What is the impact? The app is not just about the mechanics of having a “pass” but ultimately in what having it means in one’s life. Some may not choose to participate – it does require one to opt-in. Choice has played a big role in this pandemic, with some seeing it as a choice whether to restrict their movements, socially distance or to wear a mask. And whether or not one gets vaccinated is clearly at this point a matter of choice, but the existence of the app may heavily influence that choice. Someone who is reticent about getting vaccinated may feel passionate about attending a football game. For many, the existence of the app and the requisite for vaccination for entry to multiple venues and services may be more of an incentive than protecting one’s health.

And as foreign countries consider opening up their borders once again, vaccination may be a foundational requisite for entry. In the old days, all sorts of shots were often required as a means for entry into foreign countries. Now your phone will serve just as an important means of entry as your actual passport. The app facilitates decision making regarding access not only to countries, but to many venues and services and perhaps even employment, particularly once the vaccine migrates from emergency use authorization to full licensure in the future. Having an app such as this, or one instituted by airlines, will likely be essential to at least foreign travel. And we all remember the stress of passengers on cruises early in the pandemic.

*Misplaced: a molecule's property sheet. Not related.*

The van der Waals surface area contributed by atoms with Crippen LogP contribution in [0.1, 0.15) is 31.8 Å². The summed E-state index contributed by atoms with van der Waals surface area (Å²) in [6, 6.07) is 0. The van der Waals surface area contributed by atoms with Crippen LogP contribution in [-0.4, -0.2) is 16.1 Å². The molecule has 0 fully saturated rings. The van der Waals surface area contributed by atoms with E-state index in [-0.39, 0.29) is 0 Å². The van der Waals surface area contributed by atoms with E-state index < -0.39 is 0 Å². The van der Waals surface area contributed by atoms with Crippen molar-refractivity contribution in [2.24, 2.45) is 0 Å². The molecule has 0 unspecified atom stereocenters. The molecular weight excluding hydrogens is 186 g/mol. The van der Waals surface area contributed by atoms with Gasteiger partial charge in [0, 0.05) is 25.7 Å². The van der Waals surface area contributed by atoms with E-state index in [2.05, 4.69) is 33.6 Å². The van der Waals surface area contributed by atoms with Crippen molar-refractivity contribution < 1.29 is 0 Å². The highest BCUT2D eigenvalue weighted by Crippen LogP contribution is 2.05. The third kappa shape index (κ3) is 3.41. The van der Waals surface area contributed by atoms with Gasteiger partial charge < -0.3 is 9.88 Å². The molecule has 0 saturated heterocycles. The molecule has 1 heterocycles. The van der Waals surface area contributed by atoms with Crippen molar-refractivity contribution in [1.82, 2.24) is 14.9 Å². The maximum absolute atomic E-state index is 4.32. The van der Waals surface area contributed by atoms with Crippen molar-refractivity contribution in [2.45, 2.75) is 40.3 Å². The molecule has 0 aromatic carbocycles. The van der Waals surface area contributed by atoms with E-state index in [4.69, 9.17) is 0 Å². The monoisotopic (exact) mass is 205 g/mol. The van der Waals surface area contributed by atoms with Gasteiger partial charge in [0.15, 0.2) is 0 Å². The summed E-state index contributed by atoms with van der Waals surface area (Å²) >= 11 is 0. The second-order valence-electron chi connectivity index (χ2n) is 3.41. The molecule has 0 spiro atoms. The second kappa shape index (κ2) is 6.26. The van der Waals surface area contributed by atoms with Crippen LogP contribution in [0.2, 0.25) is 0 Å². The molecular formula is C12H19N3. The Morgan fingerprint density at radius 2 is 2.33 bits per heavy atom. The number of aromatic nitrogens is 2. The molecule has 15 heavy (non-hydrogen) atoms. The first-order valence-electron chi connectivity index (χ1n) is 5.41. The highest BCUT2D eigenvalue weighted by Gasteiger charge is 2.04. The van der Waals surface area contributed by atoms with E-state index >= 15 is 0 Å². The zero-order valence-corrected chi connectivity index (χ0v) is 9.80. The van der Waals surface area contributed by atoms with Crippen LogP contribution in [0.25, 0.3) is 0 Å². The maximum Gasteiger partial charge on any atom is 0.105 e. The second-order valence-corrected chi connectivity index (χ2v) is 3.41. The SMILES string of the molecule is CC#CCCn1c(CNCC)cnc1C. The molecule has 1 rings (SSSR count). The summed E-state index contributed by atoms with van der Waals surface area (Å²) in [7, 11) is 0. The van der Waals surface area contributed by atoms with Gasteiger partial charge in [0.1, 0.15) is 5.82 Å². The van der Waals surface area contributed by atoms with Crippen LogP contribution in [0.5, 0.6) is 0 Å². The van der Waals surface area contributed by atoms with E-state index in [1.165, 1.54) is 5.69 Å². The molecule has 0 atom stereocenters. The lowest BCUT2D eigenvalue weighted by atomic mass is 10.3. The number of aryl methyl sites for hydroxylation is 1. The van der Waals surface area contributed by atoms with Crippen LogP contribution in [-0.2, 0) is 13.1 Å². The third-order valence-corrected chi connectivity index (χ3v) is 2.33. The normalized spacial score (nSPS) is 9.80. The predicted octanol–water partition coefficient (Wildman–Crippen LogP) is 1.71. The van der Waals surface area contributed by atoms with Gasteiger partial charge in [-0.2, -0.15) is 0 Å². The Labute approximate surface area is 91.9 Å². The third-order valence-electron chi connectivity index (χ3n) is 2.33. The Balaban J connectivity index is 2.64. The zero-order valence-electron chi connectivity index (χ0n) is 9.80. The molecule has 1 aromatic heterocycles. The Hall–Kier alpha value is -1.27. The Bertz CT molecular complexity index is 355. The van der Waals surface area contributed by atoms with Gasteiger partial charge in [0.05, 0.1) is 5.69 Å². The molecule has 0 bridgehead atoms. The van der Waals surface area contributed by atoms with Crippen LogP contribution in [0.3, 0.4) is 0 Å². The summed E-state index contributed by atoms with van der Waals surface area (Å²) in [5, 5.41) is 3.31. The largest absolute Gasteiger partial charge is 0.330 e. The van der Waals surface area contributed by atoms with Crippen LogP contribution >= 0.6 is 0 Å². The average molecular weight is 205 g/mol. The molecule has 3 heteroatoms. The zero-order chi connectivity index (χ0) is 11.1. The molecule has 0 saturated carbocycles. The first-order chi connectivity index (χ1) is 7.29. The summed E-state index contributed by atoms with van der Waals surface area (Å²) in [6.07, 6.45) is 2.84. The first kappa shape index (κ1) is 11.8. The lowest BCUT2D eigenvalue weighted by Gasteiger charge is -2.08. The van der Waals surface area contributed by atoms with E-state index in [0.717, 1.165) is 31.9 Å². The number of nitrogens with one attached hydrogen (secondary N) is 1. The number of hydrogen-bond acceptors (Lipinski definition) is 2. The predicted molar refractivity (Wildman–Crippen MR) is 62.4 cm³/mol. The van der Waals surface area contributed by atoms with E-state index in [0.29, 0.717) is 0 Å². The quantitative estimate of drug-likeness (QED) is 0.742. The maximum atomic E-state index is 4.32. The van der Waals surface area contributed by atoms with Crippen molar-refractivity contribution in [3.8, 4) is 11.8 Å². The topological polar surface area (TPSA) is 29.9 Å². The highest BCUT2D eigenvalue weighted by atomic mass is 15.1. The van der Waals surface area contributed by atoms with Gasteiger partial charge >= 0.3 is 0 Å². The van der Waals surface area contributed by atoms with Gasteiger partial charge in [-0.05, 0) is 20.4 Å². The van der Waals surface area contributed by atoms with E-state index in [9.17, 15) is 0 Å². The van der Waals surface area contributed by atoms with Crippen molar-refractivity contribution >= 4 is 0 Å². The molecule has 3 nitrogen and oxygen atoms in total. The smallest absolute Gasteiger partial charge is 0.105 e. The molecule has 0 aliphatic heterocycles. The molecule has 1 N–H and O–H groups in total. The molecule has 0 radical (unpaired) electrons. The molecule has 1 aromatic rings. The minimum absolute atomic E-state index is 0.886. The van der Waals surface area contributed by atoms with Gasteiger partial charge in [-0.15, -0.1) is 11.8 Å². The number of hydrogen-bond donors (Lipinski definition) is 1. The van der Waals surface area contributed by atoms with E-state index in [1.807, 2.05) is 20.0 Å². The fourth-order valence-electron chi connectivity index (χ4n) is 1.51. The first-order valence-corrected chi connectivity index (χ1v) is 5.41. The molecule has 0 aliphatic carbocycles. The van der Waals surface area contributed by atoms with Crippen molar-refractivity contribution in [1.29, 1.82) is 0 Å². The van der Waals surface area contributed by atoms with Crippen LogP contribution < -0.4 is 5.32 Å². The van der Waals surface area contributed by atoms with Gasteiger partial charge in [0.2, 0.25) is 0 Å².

It almost certainly appears we are about to enter a new vista in the complex terrain of this pandemic and one that will most certainly raise ethical and legal questions as it plays out. But it will also raise practical questions. Will the various states be able to coordinate the technology so that a reading from the Excelsior Pass will be read when going to a sports game in New Jersey or to a government building in Washington, D.C.? Will it be translatable to whatever platform the airlines use. Will hotels be able to read the apps from all 50 states? These questions are all as inevitable as the emergence of the app itself. Stay tuned.